Reporting to O'Donnell will be four new IRS chief positions and IRS Online Services. O'Donnell and the four chief positions will work closely with Werfel:

Chief, Taxpayer Services. Ken Corbin, the current IRS Wage and Investment (W&I) commissioner, will lead this group. The new Taxpayer Services area will include the major taxpayer functions currently handled by Corbin's W&I organization, including handling the filing season work and taxpayer-facing operations including toll-free operations, tax return processing centers, Taxpayer Assistance Centers and tax forms, taxpayer correspondence and publication development.

For more than three decades at the IRS, Corbin has served in many different roles with serving taxpayers as a key component. Corbin began his IRS career in 1986. During his career, Corbin has acquired an extensive background in campus operations from 10 years in Submission Processing, three in Accounts Management, six in Compliance Services, three in the Taxpayer Advocate Services as well as numerous executive assignments across the agency.

"This new position will continue to give attention on taxpayer services as a top priority at the IRS," Werfel said. "Improving our services to taxpayers – whether through tax processing, on the phone, on-line, in-person or other ways – is a foundational goal of our transformation work."

Chief Taxpayer Compliance Officer. Heather Maloy, currently the IRS chief of staff, will serve in this new role overseeing IRS compliance work. In this position, Maloy will oversee IRS compliance operations including in LBI, the Small Business/Self Employed division, the Tax Exempt and Government Entities division, IRS Criminal Investigation, the Office of Professional Responsibility, the Return Preparer Office and the Whistleblower Office.

Maloy has held a number of roles at the IRS and in private practice. Among her previous leadership positions at the IRS, Maloy served as the LBI Commissioner as well as Associate Chief Counsel for both the Income Tax & Accounting and Passthroughs & Special Industries Divisions and Assistant to the Commissioner.

With Maloy moving into this new position, Jonathan Warsh, who currently serves as Senior Counselor to the IRS Commissioner, will serve as Acting IRS Chief of Staff.

Werfel noted that creating this new compliance chief position serves as a critical step given the agency's focus on ensuring fairness in the tax system and increasing focus on non-compliance among higher-income taxpayers, partnerships and corporations.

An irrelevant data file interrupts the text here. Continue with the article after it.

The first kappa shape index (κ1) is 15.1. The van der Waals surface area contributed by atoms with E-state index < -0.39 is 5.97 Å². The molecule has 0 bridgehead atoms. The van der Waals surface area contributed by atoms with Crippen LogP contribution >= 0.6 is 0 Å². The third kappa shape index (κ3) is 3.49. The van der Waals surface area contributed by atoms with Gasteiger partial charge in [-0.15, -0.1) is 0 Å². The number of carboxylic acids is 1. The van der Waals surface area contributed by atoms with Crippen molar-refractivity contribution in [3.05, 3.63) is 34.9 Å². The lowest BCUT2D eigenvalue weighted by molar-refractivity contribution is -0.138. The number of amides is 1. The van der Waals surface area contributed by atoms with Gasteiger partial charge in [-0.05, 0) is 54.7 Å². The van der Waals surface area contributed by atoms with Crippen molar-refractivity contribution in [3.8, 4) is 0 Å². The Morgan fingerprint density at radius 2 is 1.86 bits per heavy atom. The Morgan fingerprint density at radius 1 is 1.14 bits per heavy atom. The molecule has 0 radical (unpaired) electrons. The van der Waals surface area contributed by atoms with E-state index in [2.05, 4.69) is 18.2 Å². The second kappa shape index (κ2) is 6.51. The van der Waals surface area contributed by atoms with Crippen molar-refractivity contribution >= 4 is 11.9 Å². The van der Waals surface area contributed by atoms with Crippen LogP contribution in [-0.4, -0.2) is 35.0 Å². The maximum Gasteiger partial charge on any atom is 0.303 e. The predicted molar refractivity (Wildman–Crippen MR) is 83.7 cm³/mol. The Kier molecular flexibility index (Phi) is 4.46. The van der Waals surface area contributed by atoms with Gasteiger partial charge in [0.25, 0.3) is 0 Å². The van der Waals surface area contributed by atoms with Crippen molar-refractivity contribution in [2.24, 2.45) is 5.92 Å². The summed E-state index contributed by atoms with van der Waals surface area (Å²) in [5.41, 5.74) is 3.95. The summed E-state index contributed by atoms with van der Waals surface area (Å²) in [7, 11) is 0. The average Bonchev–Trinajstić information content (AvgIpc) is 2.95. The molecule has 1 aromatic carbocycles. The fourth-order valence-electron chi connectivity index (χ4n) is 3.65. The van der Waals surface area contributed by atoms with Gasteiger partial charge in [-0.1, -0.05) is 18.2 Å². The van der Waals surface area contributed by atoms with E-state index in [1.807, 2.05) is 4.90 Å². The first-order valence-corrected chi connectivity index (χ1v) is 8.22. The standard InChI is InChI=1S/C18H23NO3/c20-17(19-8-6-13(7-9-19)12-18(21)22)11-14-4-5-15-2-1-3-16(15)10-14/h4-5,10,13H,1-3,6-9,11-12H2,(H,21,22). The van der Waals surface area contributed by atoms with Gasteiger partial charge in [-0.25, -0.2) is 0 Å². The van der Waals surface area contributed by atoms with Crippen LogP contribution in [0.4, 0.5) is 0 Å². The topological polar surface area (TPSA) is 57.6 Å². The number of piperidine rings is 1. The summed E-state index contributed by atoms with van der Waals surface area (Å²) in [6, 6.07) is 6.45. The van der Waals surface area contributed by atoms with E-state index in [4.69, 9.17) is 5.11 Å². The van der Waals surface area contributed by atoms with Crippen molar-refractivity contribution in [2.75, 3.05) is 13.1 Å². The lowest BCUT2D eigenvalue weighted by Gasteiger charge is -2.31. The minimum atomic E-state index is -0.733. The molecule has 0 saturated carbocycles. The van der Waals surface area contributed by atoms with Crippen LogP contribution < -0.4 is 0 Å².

"Compliance is an area where the IRS will be focused on during transformation work. Having a single leadership role focused on this will help our efforts going forward in this critical area for tax administration," Werfel said.

Chief Information Officer. Rajiv Uppal will serve in this role when he joins the IRS in 2024. The IRS announced his selection in November. He currently serves as the Director of the Office of Information Technology and Chief Information Officer for the Centers for Medicare and Medicaid Services (CMS), part of the U.S. Department of Health and Human Services (HHS). He brings more than 25 years of information technology expertise to the IRS from both the public and private sectors.

The new chief position will include the current IRS information technology division, which is currently led by IRS' Chief Technology Officer and Acting Chief Information Officer, Kaschit Pandya.

"Our work in the technology arena is critical to our current work on everything from filing season to our phone lines and our online tools," Werfel said. "And we must continue to make foundational improvements in this area to ensure the success of our transformation work and bringing new tools to help taxpayers. Creating this position will be critical to making sure information technology works closely with our business units and our transformation teams to create successes for taxpayers and the tax system, now and in the future."

Chief Operating Officer. Melanie Krause will serve in this new position. Krause joined the IRS in October 2021 in her current role as the Chief Data & Analytics Officer where she also leads Research, Applied Analytics and Statistics (RAAS). Krause serves as co-lead of the Data and Analytics Strategic Integration Board, where she works to advance areas of strategic importance to the agency, including using AI and other advanced analytics. Krause also served as Acting Deputy Commissioner for Services and Enforcement from November 2022 to March 2023 and has worked at the Government Accountability Office and the Department of Veterans Affairs Office of Inspector General.

Offices under the Chief Operating Officer include the Human Capital Office; the Chief Financial Office; Procurement; Facilities Management and Security Services; Privacy Governmental Liaison and Disclosure; RAAS; the Risk Office and others.

"The operating chief function will continue working to expand and enhance these vital areas at the IRS and to tax administration and work closely with the IRS business units to support our tax administration goals," Werfel said. "This alignment will allow the chief operating officer to fully focus on these high priority areas in ways that we were unable to under the old structure."